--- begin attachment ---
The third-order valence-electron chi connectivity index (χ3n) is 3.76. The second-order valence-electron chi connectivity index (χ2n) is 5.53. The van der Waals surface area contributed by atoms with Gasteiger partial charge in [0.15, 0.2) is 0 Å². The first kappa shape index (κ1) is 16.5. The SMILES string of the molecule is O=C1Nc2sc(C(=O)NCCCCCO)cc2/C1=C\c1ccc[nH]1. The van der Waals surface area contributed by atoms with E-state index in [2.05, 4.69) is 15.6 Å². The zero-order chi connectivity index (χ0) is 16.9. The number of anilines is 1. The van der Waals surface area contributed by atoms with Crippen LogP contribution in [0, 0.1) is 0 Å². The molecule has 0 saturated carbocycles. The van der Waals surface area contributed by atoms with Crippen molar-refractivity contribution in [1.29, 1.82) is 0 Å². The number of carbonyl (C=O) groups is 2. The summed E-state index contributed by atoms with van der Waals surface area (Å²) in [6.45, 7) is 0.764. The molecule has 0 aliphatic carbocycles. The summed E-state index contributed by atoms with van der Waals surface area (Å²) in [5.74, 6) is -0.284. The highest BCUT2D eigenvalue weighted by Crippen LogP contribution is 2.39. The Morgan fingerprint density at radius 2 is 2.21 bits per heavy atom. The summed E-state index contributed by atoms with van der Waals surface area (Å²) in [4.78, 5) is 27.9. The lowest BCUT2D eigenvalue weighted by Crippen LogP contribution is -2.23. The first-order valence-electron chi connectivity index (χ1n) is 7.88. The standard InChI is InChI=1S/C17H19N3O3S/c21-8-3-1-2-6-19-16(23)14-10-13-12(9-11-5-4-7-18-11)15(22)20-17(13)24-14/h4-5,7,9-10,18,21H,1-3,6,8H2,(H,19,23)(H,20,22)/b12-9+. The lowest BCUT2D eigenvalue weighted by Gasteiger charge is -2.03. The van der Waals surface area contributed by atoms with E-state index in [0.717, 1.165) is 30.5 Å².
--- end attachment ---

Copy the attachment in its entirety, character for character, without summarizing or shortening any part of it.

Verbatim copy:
The third-order valence-electron chi connectivity index (χ3n) is 3.76. The second-order valence-electron chi connectivity index (χ2n) is 5.53. The van der Waals surface area contributed by atoms with Gasteiger partial charge in [0.15, 0.2) is 0 Å². The first kappa shape index (κ1) is 16.5. The SMILES string of the molecule is O=C1Nc2sc(C(=O)NCCCCCO)cc2/C1=C\c1ccc[nH]1. The van der Waals surface area contributed by atoms with E-state index in [2.05, 4.69) is 15.6 Å². The zero-order chi connectivity index (χ0) is 16.9. The number of anilines is 1. The van der Waals surface area contributed by atoms with Crippen LogP contribution in [0, 0.1) is 0 Å². The molecule has 0 saturated carbocycles. The van der Waals surface area contributed by atoms with Crippen molar-refractivity contribution in [1.29, 1.82) is 0 Å². The number of carbonyl (C=O) groups is 2. The summed E-state index contributed by atoms with van der Waals surface area (Å²) in [6.45, 7) is 0.764. The molecule has 0 aliphatic carbocycles. The summed E-state index contributed by atoms with van der Waals surface area (Å²) in [5.74, 6) is -0.284. The highest BCUT2D eigenvalue weighted by Crippen LogP contribution is 2.39. The Morgan fingerprint density at radius 2 is 2.21 bits per heavy atom. The summed E-state index contributed by atoms with van der Waals surface area (Å²) in [4.78, 5) is 27.9. The lowest BCUT2D eigenvalue weighted by Crippen LogP contribution is -2.23. The first-order valence-electron chi connectivity index (χ1n) is 7.88. The standard InChI is InChI=1S/C17H19N3O3S/c21-8-3-1-2-6-19-16(23)14-10-13-12(9-11-5-4-7-18-11)15(22)20-17(13)24-14/h4-5,7,9-10,18,21H,1-3,6,8H2,(H,19,23)(H,20,22)/b12-9+. The lowest BCUT2D eigenvalue weighted by Gasteiger charge is -2.03. The van der Waals surface area contributed by atoms with E-state index in [0.717, 1.165) is 30.5 Å².